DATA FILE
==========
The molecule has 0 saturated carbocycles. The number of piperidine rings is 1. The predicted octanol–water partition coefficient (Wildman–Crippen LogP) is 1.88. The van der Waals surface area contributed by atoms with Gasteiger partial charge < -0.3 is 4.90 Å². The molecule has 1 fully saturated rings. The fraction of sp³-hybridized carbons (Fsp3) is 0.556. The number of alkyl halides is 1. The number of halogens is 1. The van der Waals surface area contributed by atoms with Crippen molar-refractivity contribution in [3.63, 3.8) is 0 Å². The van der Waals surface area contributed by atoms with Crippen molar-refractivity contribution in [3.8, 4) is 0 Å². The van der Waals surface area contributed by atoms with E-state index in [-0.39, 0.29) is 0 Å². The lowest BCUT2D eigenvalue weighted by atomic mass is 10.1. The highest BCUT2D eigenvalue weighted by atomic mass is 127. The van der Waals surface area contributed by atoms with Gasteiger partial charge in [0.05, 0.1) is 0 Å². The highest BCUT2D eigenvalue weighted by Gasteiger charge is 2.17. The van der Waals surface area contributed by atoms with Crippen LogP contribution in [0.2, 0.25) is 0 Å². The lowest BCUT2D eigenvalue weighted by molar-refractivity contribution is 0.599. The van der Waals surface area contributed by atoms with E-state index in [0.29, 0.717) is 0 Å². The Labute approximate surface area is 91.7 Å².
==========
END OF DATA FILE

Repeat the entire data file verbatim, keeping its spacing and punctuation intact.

The molecule has 0 saturated carbocycles. The number of piperidine rings is 1. The predicted octanol–water partition coefficient (Wildman–Crippen LogP) is 1.88. The van der Waals surface area contributed by atoms with Gasteiger partial charge < -0.3 is 4.90 Å². The molecule has 1 fully saturated rings. The fraction of sp³-hybridized carbons (Fsp3) is 0.556. The number of alkyl halides is 1. The number of halogens is 1. The van der Waals surface area contributed by atoms with Crippen molar-refractivity contribution in [3.63, 3.8) is 0 Å². The van der Waals surface area contributed by atoms with Crippen molar-refractivity contribution in [3.8, 4) is 0 Å². The van der Waals surface area contributed by atoms with E-state index in [-0.39, 0.29) is 0 Å². The lowest BCUT2D eigenvalue weighted by atomic mass is 10.1. The highest BCUT2D eigenvalue weighted by atomic mass is 127. The van der Waals surface area contributed by atoms with Gasteiger partial charge in [0.05, 0.1) is 0 Å². The highest BCUT2D eigenvalue weighted by Gasteiger charge is 2.17. The van der Waals surface area contributed by atoms with Crippen LogP contribution in [0.2, 0.25) is 0 Å². The lowest BCUT2D eigenvalue weighted by molar-refractivity contribution is 0.599. The van der Waals surface area contributed by atoms with E-state index in [0.29, 0.717) is 0 Å². The Labute approximate surface area is 91.7 Å².